Following the session, she said, “The research on these topics so clearly points to the need for organizations like Teen Voices that promote girl-generated media and support girls’ voices  in the mainstream media.”

For more information on the Wellesley Centers for Women and the symposium, please visit their website.

Photo of Jean Kilbourne courtesy of Wellesley Centers for Women

Shedding Light on Domestic Violence

By Teen Voices editorial intern Lauren Castner

October is Domestic Violence Awareness Month.  Violence in intimate relationships is often kept a secret out of fear, shame, or embarrassment.  This month, it’s all about getting these issues out on the table and creating awareness so that girls and boys alike can feel comfortable coming forward and getting the help they need if they are in an abusive relationship.

The Clothesline Project, an organization seeking to create awareness about violence against women, puts into perspective just how common teen dating violence can be: “Approximately 1 in 5 female high school students report being physically and/or sexually abused by a dating partner.”  Even scarier than this fact is that many people do not report being abused, so the numbers could be even higher.

Dating violence is more than just physical abuse.  A partner who is overly controlling, extremely jealous, and always checking up on you is abusing you too, and that abuse could turn physical.  Verbal mistreatment, or name calling, insults about your appearance, and rude or crude comments are abuse too.  Verbal and psychological abuses are just as much domestic violence as hitting and kicking.

The Lindsay Ann Burke Memorial Fund has a helpful list of warning signs that could help you realize that you are in an unhealthy relationship that could be headed towards physical abuse.  Some of the signs include: “isolation, verbal abuse, controlling behavior, and threats of violence.”

This month, let’s all put our foot down and say “No!” to dating violence.  Talk about this issue with your friends and family; make sure people know that teen dating violence is a problem.  Talk to your friends if you are concerned about a relationship they may be in.  Become an advocate for yourself and others and create awareness about the issue in your community.  Can’t come up with a good idea?  Check out Love is Respect – they have a whole list of things you can do!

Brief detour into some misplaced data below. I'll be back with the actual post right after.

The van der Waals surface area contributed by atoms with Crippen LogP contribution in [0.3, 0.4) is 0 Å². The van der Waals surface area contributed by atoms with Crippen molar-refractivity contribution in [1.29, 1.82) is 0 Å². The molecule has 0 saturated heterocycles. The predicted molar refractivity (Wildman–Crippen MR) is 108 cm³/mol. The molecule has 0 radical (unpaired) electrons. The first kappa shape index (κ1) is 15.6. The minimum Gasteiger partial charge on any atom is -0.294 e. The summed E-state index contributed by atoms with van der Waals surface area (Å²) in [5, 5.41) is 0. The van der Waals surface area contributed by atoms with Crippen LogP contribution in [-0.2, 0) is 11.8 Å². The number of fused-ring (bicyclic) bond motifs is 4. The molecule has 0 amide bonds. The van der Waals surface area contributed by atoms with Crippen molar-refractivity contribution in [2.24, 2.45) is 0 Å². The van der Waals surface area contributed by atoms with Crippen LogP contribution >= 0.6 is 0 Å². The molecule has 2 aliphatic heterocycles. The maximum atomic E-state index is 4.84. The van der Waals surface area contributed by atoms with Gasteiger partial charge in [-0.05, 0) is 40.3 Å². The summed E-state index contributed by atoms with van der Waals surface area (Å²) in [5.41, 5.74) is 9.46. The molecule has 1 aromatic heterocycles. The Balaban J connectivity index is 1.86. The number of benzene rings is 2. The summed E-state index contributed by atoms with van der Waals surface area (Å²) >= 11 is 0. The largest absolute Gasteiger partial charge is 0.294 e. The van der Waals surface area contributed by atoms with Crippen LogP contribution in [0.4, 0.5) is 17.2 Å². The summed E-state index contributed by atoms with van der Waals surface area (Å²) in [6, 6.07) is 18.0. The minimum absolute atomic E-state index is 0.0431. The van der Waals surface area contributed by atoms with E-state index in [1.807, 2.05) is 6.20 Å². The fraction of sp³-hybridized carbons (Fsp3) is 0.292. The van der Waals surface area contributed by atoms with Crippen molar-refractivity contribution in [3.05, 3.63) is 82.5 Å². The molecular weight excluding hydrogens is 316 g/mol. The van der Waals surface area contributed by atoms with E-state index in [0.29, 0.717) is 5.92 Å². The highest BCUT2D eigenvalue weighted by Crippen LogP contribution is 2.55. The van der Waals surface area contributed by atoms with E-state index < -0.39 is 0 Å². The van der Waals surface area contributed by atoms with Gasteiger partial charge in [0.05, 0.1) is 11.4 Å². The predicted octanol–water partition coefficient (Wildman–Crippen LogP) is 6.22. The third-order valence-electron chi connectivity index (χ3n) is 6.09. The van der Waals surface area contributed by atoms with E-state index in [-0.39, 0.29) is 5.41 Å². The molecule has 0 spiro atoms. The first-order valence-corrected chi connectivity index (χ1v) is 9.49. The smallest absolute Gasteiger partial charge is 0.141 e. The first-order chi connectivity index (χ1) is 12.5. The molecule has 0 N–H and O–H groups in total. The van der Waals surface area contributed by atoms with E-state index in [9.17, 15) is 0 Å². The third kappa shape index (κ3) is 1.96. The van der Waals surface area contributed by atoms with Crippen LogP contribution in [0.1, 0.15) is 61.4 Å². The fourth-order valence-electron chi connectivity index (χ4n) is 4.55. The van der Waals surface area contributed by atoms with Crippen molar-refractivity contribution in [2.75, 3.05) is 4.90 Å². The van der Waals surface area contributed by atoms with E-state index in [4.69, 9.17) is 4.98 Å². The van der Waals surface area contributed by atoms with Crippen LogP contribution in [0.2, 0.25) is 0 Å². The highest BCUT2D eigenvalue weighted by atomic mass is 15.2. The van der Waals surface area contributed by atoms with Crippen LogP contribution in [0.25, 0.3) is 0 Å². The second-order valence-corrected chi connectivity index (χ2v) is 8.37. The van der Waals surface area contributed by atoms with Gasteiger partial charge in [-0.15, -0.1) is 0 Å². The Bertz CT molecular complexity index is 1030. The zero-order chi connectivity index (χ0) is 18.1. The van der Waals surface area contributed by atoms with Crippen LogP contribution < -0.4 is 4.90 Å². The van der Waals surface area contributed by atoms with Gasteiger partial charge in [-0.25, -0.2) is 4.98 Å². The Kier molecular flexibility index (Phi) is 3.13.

There are many different organizations working to help teens get out of unhealthy and abusive relationships.  Please do not hesitate to contact any of them if you feel that you, or a close friend or relative, could be in a dangerous situation.

National Domestic Violence Hotline: 1-800-799-SAFE
National Teen Dating Abuse Helpline: 1-866-331-9474
Teen Relationships: 800-300-1080

Real Men Don’t Buy Girls: Demi and Ashton Campaign to End Sex Trafficking

A lot of interesting news came out of the Clinton Global Initiative conference held on September 23 in New York. Among the developments, Demi Moore and Ashton Kutcher announced the Real Men Don’t Buy Girls campaign (to watch the announcement click here), which aims to raise concern about child sex slavery and to stop the demand for child sexual exploitation and child pornography.

The video discusses the disturbing news that there are more people enslaved in the world today than ever before, and that many of these people are forced to sell their bodies.  Of the roughly 12 million slaves in the world, about 2 million of them are children in the sex trade.